Article and photos by Joe Mish
Shades of fluorescent orange, used to color the dawning day, dripped from the palette of the celestial artist to set the autumn woods on fire.
Waves of celestial orange roll over the treetops to set the autumn woods ablaze.
The white, early morning autumn mist hung motionless above the flowing dark water of the South Branch. As dawn approached, the rising sun turned the eastern horizon into a glowing red-hot coal that lit the pale mist with an orange blush.
The trees along the river were immersed in the flood of pre-dawn mist. Some completely hidden and others partially protruding as dark brown silhouettes floating adrift on a misty sea.
As the sun arose, it was as if watching an artist at work laying base colors and adding tints to bring a charcoal sketch to life. The changing light and rising temperature caused the orange mist to vanish as entire trees appeared from the mist, revealing splotches of vibrant fall color.
It is easy to imagine the changing colors of the sunrise were infused into the river mist to wash over the treetops and set their leaves ablaze.
The same spectrum of color seen in the eastern sky at dawn can be found in the fall foliage not flooded by river mist. The full visible spectrum from violet through red and orange, to pink, salmon and yellow are shared as the tree tops meet the sky’s loaded paint brush.
A mere splash of color in early autumn is all that is needed to set the late October woods ablaze. Each living drop of color slowly expands to cover the entire leaf as the season progresses. Its radiance now sets adjoining leaves aglow until the entire woodland canopy is bathed in bright color.
Retreating skyward to a time lapsed satellite view, the expanding colors can actually be seen migrating south. The green foliage appears to be consumed by the advancing flames of the autumnal fire.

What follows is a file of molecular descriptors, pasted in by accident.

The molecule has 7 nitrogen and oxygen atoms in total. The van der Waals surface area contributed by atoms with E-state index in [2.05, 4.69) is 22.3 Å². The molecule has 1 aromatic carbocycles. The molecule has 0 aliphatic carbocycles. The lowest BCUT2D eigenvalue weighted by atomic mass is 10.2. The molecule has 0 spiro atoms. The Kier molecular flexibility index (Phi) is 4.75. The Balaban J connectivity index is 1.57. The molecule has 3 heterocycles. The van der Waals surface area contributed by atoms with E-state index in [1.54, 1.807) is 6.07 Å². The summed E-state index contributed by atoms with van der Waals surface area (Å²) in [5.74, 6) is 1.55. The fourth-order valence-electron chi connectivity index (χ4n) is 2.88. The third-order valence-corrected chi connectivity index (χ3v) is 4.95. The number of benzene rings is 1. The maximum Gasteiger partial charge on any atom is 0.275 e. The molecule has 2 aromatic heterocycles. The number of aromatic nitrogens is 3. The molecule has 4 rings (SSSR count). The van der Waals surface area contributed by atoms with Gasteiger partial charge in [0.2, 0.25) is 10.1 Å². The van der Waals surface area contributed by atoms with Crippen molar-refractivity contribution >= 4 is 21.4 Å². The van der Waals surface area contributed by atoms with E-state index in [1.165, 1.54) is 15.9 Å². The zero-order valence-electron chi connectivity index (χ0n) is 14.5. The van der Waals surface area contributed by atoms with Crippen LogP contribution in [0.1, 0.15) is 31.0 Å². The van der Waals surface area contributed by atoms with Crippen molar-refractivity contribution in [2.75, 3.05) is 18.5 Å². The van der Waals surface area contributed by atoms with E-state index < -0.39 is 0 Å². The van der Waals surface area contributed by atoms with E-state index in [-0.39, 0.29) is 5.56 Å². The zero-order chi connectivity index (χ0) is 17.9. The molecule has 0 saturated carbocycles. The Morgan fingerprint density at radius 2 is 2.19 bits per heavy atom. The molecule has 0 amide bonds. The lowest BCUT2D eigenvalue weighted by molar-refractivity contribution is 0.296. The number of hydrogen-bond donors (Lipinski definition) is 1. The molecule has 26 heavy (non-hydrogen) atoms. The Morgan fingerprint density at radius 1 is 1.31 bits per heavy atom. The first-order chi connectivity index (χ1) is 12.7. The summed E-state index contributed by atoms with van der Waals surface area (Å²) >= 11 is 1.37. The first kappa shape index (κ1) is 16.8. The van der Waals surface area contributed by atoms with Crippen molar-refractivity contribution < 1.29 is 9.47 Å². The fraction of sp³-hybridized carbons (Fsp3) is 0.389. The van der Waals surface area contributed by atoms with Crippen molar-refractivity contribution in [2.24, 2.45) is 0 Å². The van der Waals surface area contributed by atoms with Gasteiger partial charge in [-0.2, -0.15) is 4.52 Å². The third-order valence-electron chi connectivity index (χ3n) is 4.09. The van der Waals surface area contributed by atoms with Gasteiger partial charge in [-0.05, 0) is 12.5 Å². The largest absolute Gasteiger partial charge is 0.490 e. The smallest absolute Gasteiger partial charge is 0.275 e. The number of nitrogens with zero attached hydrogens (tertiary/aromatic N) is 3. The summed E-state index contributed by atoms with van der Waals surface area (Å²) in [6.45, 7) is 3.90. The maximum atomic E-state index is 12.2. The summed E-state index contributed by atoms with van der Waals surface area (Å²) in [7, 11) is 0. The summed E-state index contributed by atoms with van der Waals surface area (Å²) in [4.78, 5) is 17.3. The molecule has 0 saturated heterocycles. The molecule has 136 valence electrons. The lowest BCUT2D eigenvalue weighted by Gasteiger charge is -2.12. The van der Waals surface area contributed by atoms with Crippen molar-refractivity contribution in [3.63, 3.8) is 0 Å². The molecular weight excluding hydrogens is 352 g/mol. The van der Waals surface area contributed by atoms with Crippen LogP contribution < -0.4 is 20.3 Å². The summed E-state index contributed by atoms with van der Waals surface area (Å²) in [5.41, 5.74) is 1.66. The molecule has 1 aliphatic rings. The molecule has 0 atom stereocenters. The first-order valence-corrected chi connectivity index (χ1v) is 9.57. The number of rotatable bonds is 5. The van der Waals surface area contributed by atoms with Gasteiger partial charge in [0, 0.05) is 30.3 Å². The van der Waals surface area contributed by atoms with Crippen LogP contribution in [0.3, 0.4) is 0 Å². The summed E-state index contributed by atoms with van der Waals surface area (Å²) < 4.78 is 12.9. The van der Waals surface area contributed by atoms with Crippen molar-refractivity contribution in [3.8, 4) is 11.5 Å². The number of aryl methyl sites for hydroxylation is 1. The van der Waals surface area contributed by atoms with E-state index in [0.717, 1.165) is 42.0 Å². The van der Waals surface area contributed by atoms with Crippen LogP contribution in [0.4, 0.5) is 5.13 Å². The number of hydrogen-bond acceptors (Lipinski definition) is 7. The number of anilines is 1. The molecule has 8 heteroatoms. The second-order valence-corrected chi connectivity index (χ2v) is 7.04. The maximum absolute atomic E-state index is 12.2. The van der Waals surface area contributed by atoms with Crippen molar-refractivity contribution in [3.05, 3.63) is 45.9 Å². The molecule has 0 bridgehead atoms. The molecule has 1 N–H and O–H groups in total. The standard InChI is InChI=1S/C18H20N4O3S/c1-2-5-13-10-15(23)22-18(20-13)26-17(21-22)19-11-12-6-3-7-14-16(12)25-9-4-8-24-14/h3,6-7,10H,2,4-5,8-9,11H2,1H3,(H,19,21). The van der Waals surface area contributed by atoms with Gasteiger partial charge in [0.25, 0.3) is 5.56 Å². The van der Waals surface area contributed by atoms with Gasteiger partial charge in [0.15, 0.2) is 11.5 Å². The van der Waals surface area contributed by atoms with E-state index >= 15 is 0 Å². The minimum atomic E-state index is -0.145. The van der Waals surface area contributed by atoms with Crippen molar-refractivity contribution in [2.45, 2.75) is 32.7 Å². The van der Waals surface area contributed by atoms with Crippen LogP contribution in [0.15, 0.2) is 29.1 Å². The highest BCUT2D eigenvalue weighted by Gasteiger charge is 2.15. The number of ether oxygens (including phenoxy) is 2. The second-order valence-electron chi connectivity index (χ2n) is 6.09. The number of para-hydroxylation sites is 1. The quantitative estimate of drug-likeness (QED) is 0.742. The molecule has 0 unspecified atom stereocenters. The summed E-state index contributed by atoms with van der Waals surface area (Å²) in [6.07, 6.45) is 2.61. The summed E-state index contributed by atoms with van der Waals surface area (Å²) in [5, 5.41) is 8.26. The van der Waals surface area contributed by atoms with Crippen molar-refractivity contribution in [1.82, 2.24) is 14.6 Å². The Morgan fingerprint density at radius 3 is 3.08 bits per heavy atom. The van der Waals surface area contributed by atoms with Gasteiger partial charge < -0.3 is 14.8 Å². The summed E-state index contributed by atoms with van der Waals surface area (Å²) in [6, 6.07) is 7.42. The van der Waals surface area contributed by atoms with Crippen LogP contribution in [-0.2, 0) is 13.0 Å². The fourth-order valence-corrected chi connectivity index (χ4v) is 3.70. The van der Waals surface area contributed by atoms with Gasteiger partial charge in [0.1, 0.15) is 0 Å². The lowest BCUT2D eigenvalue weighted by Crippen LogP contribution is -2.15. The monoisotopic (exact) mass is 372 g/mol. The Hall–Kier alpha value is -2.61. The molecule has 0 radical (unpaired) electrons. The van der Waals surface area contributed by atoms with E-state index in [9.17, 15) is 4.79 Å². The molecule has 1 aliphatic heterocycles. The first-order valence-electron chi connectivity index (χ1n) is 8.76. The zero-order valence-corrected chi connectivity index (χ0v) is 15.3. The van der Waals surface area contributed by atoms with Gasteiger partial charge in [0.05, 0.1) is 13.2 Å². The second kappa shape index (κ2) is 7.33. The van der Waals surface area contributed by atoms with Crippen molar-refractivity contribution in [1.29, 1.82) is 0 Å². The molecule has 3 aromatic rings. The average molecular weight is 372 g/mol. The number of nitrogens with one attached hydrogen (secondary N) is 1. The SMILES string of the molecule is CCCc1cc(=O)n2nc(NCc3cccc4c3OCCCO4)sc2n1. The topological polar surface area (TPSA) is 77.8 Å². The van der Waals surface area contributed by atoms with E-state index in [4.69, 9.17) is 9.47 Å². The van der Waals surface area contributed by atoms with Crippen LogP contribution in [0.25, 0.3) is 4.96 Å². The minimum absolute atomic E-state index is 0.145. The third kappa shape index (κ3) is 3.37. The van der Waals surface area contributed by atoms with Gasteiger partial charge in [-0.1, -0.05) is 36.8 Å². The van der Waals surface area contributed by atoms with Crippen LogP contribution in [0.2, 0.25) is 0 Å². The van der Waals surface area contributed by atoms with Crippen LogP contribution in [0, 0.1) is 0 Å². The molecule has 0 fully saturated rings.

Poetic inspiration imagines it is the weight of intense color that causes the leaf to depart the branch.
Gusts of wind stir the treetops to recruit a shower of shimmering color in a free fall final dance for which the tethered leaves had been rehearsing since spring.
The first leaves to fall are contributed by the black walnut and ash trees. Impatient for some reason to drop their leaves. They stand naked among the still well-dressed oak and maple associates just beginning to change color.
A stand of Norway maples grew thick along a low ridge that bordered a sloping cornfield. Their brilliant yellow leaves carpeted the ground and reflected light upward to brighten the understory and set the leaves aglow. The lowest leaves fought for their share of light all season and grew oversized in the effort. The reflected light penetrated the deep shade to illuminate these outsized yellow beacons to celebrity status.
The change of leaf color during autumn has a well-established scientific explanation. Though a longer held belief declared, without question, the color was the work of an ethereal magician.
It is easy to subscribe to that belief when you see a green leaf turn fluorescent orange, a color otherwise unknown in nature. The only place to see that color was in the flames of a fire or in the distant heavens to mark the sun’s arrival and departure.
The fall color is best seen as magic, to set your imagination free and escape to a quiet place where all things are possible.
Author Joe Mish has been running wild in New Jersey since childhood when he found ways to escape his mother’s watchful eyes. He continues to trek the swamps, rivers and thickets seeking to share, with the residents and visitors, all of the state’s natural beauty hidden within full view. To read more of his writing and view more of his gorgeous photographs visit Winter Bear Rising, his wordpress blog. Joe’s series “Nature on the Raritan, Hidden in Plain View” runs monthly as part of the LRWP “Voices of the Watershed” series. Writing and photos used with permission from the author.
Article and Photos by Margo Persin, Rutgers Environmental Steward
Editor’s Note: In 2018 Margo Persin joined the Rutgers Environmental Steward program for training in the important environmental issues affecting New Jersey. Program participants are trained to tackle local environmental problems through a service project. As part of Margo’s service project she chose to conduct assessments of a local stream for a year, and to provide the data she gathered to the Lower Raritan Watershed Partnership (LRWP). Margo keeps a journal of her experiences, excerpts of which are included in the LRWP’s “Voices of the Watershed” column.
Internship Diary / August, 2018
For this visit to my assigned assessment site, I had new members of my ‘team’. It so happens that two of my godsons were visiting from London, UK, where they reside and go to school. Alex, 14 years old, and Mathieu, 12 years old, were presented with the option of participating as full team members to do a stream assessment at the Ambrose Brook. They readily agreed, and we set off for the stream site.